Two men were sitting close to the hot-beds, in the shelter of the fence. One of them, wearing a tall, black hat and a threadbare, black suit, had a long, narrow, pale face, and looked like a clergyman. With his stout but deformed body, drooping eyelids, and Mongolian moustache, the other one belonged to the type of civilized peasant. He was very badly dressed and might have been many things: a vagabond, an artisan, or an artist; he looked seedy, but seedy in an original way.

The lean man, who obviously felt chilly, although he sat right in the sun, was reading to his friend from a book; the latter looked as though he had tried all the climates of the earth and was able to stand them all equally well.

As Falk entered the garden gate from the high road, he could distinctly hear the reader's words through the fence, and he thought it no breach of confidence to stand still for a while and listen.

The lean man was reading in a dry, monotonous voice, a voice without resonance, and his stout friend every now and then acknowledged his appreciation by a snort which changed occasionally into a grunt and became a splutter whenever the words of wisdom to which he was listening surpassed ordinary human understanding.

"'The highest principles are, as already stated, three; one, absolutely unconditioned, and two, relatively unconditioned ones. Pro primo: the absolutely first, purely unconditioned principle, would express the action underlying all consciousness and without which consciousness cannot exist. This principle is the identity A—A. It endures and cannot be disposed of by thought when all empirical definitions of consciousness are prescinded. It is the original fact of consciousness and must therefore, of necessity, be acknowledged. Moreover, it is not conditioned like every other empirical fact, but as consequence and substance of a voluntary act entirely unconditioned.'"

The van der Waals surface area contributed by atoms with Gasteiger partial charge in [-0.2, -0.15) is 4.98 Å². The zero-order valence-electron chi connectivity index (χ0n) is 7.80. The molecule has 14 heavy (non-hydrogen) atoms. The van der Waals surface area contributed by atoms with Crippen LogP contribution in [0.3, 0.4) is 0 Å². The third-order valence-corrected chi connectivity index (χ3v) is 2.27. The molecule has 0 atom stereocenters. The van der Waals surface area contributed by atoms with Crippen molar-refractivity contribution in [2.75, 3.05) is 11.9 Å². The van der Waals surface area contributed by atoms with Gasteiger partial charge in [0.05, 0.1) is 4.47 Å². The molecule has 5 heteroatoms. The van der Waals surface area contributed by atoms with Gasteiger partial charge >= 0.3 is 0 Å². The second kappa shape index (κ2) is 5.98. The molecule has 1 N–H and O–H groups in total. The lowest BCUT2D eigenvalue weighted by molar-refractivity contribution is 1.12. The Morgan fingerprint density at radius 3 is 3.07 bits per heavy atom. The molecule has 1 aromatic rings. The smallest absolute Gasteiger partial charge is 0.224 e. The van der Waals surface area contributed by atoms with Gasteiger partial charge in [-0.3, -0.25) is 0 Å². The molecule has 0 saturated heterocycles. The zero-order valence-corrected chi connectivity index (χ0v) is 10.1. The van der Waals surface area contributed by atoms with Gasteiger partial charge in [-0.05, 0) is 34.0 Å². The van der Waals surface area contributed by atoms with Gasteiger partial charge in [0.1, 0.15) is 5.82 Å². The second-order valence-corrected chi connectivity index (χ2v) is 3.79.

"Do you follow, Olle?" asked the reader, interrupting himself.

"It's amazing! It is not conditioned like every other empirical fact. Oh! What a man! Go on! Go on!"

"'If it is maintained,'" continued the reader, "'that this proposition without any further proof be true....'"

"Oh! I say! What a rascal! without any further proof be true," repeated the grateful listener, bent on dissipating all suspicion that he had not grasped what had been read, "without any further reason, how subtle, how subtle of him to say that instead of simply saying 'without any reason.'"

"Am I to continue? Or do you intend to go on interrupting me?" asked the offended reader.

"I won't interrupt again. Go on! Go on!"

"Well, now he draws the conclusion (really excellent): 'If one ascribes to oneself the ability to state a proposition——'"

Olle snorted.

"'One does not propose thereby A (capital A), but merely that A—A, if and in so far as A exists at all. It is not a question of the essence of an assertion but only of its form. The proposition A—A is therefore conditioned (hypothetically) as far as its essence is concerned, and unconditioned only as far as its form goes.'

"Have you noticed the capital A?"

Falk had heard enough; this was the terribly profound philosophy of Upsala, which had strayed to Stockholm to conquer and subdue the coarse instincts of the capital. He looked at the fowls to see whether they had not tumbled off their roosts; at the parsley whether it had not stopped growing while made to listen to the profoundest wisdom ever proclaimed by human voice at Lill-Jans; he was surprised to find that the sky had not fallen after witnessing such a feat of mental strength. At the same time his base human nature clamoured for attention: his throat was parched, and he decided to ask for a glass of water at one of the cottages. . . .


Per Demervall's more recent realization, the Asterix-style adventures of Siri the Viking girl. This one is Siri och Mimers Brunn / Siri and Mimir's Well.

[Image source: ]